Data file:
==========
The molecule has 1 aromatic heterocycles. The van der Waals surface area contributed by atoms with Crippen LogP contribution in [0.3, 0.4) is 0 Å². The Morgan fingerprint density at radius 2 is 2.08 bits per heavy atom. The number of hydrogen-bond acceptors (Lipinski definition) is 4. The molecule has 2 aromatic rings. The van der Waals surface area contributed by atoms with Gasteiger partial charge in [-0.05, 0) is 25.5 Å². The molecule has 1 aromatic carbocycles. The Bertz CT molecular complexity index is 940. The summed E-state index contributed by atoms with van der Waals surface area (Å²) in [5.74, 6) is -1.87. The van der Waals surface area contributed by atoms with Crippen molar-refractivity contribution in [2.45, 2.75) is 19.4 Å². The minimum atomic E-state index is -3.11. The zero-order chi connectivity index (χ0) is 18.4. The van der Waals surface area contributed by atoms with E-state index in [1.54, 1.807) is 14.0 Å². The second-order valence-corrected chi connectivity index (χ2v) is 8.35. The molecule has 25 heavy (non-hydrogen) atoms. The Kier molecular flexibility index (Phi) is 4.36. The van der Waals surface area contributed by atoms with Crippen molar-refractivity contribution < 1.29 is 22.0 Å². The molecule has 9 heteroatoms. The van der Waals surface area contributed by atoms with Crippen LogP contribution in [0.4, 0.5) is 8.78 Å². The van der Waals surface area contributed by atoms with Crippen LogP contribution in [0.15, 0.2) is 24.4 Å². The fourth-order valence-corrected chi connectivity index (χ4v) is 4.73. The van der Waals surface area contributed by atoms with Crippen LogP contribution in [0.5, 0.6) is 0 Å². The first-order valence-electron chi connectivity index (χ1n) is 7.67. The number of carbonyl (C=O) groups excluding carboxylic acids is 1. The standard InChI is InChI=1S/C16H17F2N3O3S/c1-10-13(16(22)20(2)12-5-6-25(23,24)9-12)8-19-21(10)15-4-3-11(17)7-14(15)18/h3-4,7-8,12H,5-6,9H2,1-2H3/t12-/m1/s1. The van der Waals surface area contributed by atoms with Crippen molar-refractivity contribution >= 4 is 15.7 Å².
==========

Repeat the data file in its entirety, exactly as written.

The molecule has 1 aromatic heterocycles. The van der Waals surface area contributed by atoms with Crippen LogP contribution in [0.3, 0.4) is 0 Å². The Morgan fingerprint density at radius 2 is 2.08 bits per heavy atom. The number of hydrogen-bond acceptors (Lipinski definition) is 4. The molecule has 2 aromatic rings. The van der Waals surface area contributed by atoms with Gasteiger partial charge in [-0.05, 0) is 25.5 Å². The molecule has 1 aromatic carbocycles. The Bertz CT molecular complexity index is 940. The summed E-state index contributed by atoms with van der Waals surface area (Å²) in [5.74, 6) is -1.87. The van der Waals surface area contributed by atoms with Crippen molar-refractivity contribution in [2.45, 2.75) is 19.4 Å². The minimum atomic E-state index is -3.11. The zero-order chi connectivity index (χ0) is 18.4. The van der Waals surface area contributed by atoms with E-state index in [1.54, 1.807) is 14.0 Å². The second-order valence-corrected chi connectivity index (χ2v) is 8.35. The molecule has 25 heavy (non-hydrogen) atoms. The Kier molecular flexibility index (Phi) is 4.36. The van der Waals surface area contributed by atoms with Crippen molar-refractivity contribution < 1.29 is 22.0 Å². The molecule has 9 heteroatoms. The van der Waals surface area contributed by atoms with Crippen LogP contribution in [0.4, 0.5) is 8.78 Å². The van der Waals surface area contributed by atoms with Crippen LogP contribution in [0.15, 0.2) is 24.4 Å². The fourth-order valence-corrected chi connectivity index (χ4v) is 4.73. The van der Waals surface area contributed by atoms with Crippen LogP contribution in [0.5, 0.6) is 0 Å². The first-order valence-electron chi connectivity index (χ1n) is 7.67. The number of carbonyl (C=O) groups excluding carboxylic acids is 1. The standard InChI is InChI=1S/C16H17F2N3O3S/c1-10-13(16(22)20(2)12-5-6-25(23,24)9-12)8-19-21(10)15-4-3-11(17)7-14(15)18/h3-4,7-8,12H,5-6,9H2,1-2H3/t12-/m1/s1. The van der Waals surface area contributed by atoms with Crippen molar-refractivity contribution >= 4 is 15.7 Å².